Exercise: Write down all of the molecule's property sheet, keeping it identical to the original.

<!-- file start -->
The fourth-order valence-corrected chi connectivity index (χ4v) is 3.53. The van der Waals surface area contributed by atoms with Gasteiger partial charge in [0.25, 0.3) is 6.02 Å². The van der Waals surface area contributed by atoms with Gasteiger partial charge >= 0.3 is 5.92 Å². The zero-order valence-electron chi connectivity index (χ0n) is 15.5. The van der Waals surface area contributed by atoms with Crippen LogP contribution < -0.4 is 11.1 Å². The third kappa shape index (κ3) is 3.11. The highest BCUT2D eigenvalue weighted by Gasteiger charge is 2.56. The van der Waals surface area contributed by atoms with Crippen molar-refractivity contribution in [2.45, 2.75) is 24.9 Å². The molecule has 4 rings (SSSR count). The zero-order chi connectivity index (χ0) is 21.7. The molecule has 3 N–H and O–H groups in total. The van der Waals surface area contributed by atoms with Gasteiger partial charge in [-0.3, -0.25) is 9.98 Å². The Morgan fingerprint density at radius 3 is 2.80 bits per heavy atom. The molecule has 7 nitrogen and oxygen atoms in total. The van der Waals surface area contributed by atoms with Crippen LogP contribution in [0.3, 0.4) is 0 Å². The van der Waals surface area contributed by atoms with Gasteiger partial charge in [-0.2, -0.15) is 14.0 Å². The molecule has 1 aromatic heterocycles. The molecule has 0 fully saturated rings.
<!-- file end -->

The fourth-order valence-corrected chi connectivity index (χ4v) is 3.53. The van der Waals surface area contributed by atoms with Gasteiger partial charge in [0.25, 0.3) is 6.02 Å². The van der Waals surface area contributed by atoms with Gasteiger partial charge >= 0.3 is 5.92 Å². The zero-order valence-electron chi connectivity index (χ0n) is 15.5. The van der Waals surface area contributed by atoms with Crippen LogP contribution < -0.4 is 11.1 Å². The third kappa shape index (κ3) is 3.11. The highest BCUT2D eigenvalue weighted by Gasteiger charge is 2.56. The van der Waals surface area contributed by atoms with Crippen molar-refractivity contribution in [2.45, 2.75) is 24.9 Å². The molecule has 4 rings (SSSR count). The zero-order chi connectivity index (χ0) is 21.7. The molecule has 3 N–H and O–H groups in total. The van der Waals surface area contributed by atoms with Gasteiger partial charge in [-0.3, -0.25) is 9.98 Å². The Morgan fingerprint density at radius 3 is 2.80 bits per heavy atom. The molecule has 7 nitrogen and oxygen atoms in total. The van der Waals surface area contributed by atoms with Crippen LogP contribution in [0.3, 0.4) is 0 Å². The van der Waals surface area contributed by atoms with Gasteiger partial charge in [-0.2, -0.15) is 14.0 Å². The molecule has 1 aromatic heterocycles. The molecule has 0 fully saturated rings.